Disciples of Jesus Befriend the Disabled

Loving God supremely leads to loving people profoundly.

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Do you love God? Do you love others? If you answered “Yes,” we’re going to see if that’s true.

In 2018, there seems to be no clear origin of love and there is no clear way to love. Most songs, shows, and movies portray love as purely a feeling, usually expressed romantically, and always conditionally. We don’t have a problem with loving things and people, but we definitely have a problem with why and how we love those things.

All people love people and have no issue with loving people. But we do not all love God and people and we have significant issues knowing how those are connected.

And since disabled people are certainly included in the “people” mentioned above, how does love for God lead us to love and befriend the disabled?

The Greatest Commandment

But when the Pharisees heard that he had silenced the Sadducees, they gathered together. And one of them, a lawyer, asked him a question to test him. “Teacher, which is the great commandment in the Law?” And he said to him, “You shall love the Lord your God with all your heart and with all your soul and with all your mind. This is the great and first commandment. And a second is like it: You shall love your neighbor as yourself. On these two commandments depend all the Law and the Prophets.”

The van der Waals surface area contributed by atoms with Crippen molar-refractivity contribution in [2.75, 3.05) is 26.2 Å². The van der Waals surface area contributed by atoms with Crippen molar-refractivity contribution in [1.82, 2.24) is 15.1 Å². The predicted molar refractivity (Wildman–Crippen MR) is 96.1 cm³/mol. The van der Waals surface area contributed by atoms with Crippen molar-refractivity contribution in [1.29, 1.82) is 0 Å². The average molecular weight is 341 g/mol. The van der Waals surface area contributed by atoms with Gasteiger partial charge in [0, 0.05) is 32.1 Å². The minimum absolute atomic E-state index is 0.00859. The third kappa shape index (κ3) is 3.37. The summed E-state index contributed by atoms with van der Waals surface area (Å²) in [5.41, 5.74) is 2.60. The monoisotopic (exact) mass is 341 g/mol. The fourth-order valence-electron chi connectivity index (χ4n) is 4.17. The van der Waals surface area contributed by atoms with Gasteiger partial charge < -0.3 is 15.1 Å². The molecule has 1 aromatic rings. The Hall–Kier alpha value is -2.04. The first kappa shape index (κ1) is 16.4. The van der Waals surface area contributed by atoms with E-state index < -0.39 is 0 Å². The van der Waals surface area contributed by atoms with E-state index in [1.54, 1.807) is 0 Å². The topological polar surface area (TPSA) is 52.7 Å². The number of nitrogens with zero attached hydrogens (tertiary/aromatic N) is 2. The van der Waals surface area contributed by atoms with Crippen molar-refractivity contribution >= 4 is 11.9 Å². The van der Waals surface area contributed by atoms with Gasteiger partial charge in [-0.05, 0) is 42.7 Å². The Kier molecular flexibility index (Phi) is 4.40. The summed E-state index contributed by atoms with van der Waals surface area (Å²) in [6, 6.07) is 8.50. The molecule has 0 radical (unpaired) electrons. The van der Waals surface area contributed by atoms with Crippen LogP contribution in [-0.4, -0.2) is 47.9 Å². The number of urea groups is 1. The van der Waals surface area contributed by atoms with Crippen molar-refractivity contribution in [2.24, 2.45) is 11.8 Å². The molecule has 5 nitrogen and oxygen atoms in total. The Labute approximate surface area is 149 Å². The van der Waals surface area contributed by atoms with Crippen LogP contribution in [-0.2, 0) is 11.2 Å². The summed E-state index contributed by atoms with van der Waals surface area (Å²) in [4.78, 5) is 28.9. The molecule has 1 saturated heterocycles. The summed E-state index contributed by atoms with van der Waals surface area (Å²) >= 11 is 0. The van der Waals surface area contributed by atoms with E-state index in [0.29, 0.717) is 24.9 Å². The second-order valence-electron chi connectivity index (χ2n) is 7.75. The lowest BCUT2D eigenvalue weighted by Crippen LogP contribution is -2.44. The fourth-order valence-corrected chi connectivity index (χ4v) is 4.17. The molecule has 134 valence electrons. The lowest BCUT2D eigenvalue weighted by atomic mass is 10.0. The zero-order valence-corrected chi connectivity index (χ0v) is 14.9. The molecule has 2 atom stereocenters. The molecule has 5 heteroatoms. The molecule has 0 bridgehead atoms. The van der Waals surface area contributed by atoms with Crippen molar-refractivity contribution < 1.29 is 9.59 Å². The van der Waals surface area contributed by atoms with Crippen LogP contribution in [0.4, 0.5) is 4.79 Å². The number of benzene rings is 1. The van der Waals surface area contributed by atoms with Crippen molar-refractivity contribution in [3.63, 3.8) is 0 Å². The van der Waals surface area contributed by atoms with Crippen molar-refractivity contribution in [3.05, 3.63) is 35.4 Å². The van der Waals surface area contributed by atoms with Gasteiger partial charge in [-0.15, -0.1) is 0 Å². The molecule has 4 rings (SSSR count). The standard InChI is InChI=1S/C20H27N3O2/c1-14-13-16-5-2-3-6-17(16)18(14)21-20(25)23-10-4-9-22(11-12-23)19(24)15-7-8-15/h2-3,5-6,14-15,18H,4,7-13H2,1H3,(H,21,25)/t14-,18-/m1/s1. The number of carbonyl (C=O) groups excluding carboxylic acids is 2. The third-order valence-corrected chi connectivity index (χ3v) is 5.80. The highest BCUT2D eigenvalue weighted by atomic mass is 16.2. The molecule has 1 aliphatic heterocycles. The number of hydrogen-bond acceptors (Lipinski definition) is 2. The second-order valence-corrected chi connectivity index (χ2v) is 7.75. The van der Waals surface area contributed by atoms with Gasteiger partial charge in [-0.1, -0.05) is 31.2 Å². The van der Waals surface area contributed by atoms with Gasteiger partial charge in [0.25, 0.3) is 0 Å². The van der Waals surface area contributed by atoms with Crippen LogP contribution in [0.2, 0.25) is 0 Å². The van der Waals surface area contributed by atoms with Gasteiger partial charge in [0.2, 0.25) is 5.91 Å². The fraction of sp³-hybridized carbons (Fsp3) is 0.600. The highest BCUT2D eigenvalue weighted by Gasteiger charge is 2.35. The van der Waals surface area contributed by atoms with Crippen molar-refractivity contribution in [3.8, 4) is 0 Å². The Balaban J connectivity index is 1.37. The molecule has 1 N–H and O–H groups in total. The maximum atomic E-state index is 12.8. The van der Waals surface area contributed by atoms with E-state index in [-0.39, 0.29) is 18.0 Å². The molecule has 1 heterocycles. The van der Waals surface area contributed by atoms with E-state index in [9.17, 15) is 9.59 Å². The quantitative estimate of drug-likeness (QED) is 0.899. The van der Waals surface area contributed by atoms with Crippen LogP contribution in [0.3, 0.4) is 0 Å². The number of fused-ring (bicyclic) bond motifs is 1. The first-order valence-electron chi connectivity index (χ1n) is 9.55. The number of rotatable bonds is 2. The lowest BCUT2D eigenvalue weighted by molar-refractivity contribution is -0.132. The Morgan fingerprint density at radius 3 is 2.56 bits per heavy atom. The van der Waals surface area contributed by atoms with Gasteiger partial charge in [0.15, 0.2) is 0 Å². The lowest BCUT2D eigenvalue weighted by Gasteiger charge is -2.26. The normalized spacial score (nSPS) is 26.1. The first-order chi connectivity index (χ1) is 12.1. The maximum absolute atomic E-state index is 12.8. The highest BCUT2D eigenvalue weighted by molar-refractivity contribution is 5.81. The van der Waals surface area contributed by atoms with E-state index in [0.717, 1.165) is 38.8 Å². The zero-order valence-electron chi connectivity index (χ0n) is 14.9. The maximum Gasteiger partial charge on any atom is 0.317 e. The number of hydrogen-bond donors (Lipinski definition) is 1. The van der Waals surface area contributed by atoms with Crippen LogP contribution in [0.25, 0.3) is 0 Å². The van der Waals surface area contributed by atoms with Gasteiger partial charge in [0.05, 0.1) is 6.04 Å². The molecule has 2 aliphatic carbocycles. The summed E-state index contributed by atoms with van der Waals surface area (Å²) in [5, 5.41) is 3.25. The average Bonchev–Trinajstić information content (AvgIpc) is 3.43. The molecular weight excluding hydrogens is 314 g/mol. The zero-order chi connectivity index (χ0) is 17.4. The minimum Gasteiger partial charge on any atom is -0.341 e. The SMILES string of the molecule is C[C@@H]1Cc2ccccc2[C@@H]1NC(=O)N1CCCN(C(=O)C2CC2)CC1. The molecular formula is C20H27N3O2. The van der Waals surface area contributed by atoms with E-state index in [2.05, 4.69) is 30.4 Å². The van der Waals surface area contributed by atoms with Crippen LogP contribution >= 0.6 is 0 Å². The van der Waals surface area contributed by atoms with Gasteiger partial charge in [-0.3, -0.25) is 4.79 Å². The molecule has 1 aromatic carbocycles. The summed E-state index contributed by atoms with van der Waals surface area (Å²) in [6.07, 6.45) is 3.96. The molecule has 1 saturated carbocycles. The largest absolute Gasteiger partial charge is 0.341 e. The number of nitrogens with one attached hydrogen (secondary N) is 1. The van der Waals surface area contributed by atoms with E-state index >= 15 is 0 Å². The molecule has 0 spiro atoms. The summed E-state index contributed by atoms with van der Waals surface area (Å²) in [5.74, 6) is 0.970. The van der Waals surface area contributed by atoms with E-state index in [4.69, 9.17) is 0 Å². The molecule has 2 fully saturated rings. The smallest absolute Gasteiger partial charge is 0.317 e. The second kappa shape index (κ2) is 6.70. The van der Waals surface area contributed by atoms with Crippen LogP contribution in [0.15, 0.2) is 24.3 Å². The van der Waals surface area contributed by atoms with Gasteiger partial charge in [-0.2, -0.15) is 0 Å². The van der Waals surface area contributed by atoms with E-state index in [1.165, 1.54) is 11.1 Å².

Matthew 22:34-40

Loving God supremely leads to loving people profoundly.

Does this sound like Christianese? Confusing? A straight-up lie? What this means is that to love the people in our lives in a profound way, the best and only way to do so is by loving God supremely. If we love God with all of our being, a total devotion to God, our love for people will be done rightly, in motive and method.

If our love for people comes from anything but God, our attempts to love will fall short and end up leaving more brokenness and pain. Not knowing the origin of love leads us to love people the way we think is right, which is different for everyone if we are left to define love ourselves. It’s not a huge shock when we continuously see an increasing amount of animosity, anger, pain, and division. To battle this brokenness, there is an impact question to ask: What is the origin of love?

The Bible makes the origin of love clear when it says, “God is love” and that “love is from God, and whoever loves has been born of God and knows God” (1 John 4:7-8). This means that God is the origin and perfect image of love and that loving people is the overflow of the love that God has given to His followers. God has first loved us and now, because we love Him supremely, we can love people profoundly (1 John 4:19).

To give an example of how this looks and works, look to the design of faith and good works. Our faith is demonstrated and exhibited with an overflow if good works (James 2:18). The same is true of our love for God and our love for people; Our love for God is demonstrated and exhibited with an overflow of love for people. (FYI: faith doesn’t flow from good works and love for God doesn’t flow from love for people).

Remember: some of those people you are commanded to love profoundly are members of the disabled community. And now that we’ve looked at “The Greatest Commandment, ”let’s look at who “The Greatest Beneficiaries” are in your pursuit to love and befriend the disabled.